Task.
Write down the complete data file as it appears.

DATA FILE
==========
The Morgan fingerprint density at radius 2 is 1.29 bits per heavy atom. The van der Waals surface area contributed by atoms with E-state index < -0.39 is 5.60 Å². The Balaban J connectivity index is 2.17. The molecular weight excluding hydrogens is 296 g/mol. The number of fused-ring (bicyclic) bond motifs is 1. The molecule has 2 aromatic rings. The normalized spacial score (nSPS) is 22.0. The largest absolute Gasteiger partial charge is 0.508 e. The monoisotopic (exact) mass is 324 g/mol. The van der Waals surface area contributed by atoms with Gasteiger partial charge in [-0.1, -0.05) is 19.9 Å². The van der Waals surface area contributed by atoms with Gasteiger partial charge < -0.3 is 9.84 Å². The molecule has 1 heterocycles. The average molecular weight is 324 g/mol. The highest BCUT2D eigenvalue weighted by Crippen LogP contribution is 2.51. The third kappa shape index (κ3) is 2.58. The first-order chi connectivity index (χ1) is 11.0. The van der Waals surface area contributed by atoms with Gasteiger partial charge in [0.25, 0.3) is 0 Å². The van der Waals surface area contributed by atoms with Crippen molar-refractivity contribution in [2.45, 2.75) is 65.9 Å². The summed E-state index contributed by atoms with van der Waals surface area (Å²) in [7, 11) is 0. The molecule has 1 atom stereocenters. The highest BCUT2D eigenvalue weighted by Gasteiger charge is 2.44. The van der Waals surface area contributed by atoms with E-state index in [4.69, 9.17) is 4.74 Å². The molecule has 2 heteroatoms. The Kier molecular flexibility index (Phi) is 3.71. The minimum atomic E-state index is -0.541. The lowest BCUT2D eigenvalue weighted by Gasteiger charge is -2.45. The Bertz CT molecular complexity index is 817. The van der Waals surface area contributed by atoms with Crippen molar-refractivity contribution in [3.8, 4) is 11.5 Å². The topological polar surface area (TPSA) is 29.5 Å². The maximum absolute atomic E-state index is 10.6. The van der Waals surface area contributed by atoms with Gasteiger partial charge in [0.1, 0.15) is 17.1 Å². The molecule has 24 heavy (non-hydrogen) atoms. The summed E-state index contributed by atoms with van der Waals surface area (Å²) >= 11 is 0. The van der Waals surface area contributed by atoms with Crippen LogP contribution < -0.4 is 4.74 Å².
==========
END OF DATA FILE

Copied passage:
The Morgan fingerprint density at radius 2 is 1.29 bits per heavy atom. The van der Waals surface area contributed by atoms with E-state index < -0.39 is 5.60 Å². The Balaban J connectivity index is 2.17. The molecular weight excluding hydrogens is 296 g/mol. The number of fused-ring (bicyclic) bond motifs is 1. The molecule has 2 aromatic rings. The normalized spacial score (nSPS) is 22.0. The largest absolute Gasteiger partial charge is 0.508 e. The monoisotopic (exact) mass is 324 g/mol. The van der Waals surface area contributed by atoms with Gasteiger partial charge in [-0.1, -0.05) is 19.9 Å². The van der Waals surface area contributed by atoms with Gasteiger partial charge < -0.3 is 9.84 Å². The molecule has 1 heterocycles. The average molecular weight is 324 g/mol. The highest BCUT2D eigenvalue weighted by Crippen LogP contribution is 2.51. The third kappa shape index (κ3) is 2.58. The first-order chi connectivity index (χ1) is 11.0. The van der Waals surface area contributed by atoms with Gasteiger partial charge in [0.25, 0.3) is 0 Å². The van der Waals surface area contributed by atoms with Crippen molar-refractivity contribution in [2.45, 2.75) is 65.9 Å². The summed E-state index contributed by atoms with van der Waals surface area (Å²) in [7, 11) is 0. The molecule has 1 atom stereocenters. The highest BCUT2D eigenvalue weighted by Gasteiger charge is 2.44. The van der Waals surface area contributed by atoms with E-state index in [4.69, 9.17) is 4.74 Å². The molecule has 2 heteroatoms. The Kier molecular flexibility index (Phi) is 3.71. The minimum atomic E-state index is -0.541. The lowest BCUT2D eigenvalue weighted by Gasteiger charge is -2.45. The Bertz CT molecular complexity index is 817. The van der Waals surface area contributed by atoms with Crippen molar-refractivity contribution in [3.8, 4) is 11.5 Å². The topological polar surface area (TPSA) is 29.5 Å². The maximum absolute atomic E-state index is 10.6. The van der Waals surface area contributed by atoms with Gasteiger partial charge in [0.1, 0.15) is 17.1 Å². The molecule has 24 heavy (non-hydrogen) atoms. The summed E-state index contributed by atoms with van der Waals surface area (Å²) >= 11 is 0. The van der Waals surface area contributed by atoms with Crippen LogP contribution < -0.4 is 4.74 Å².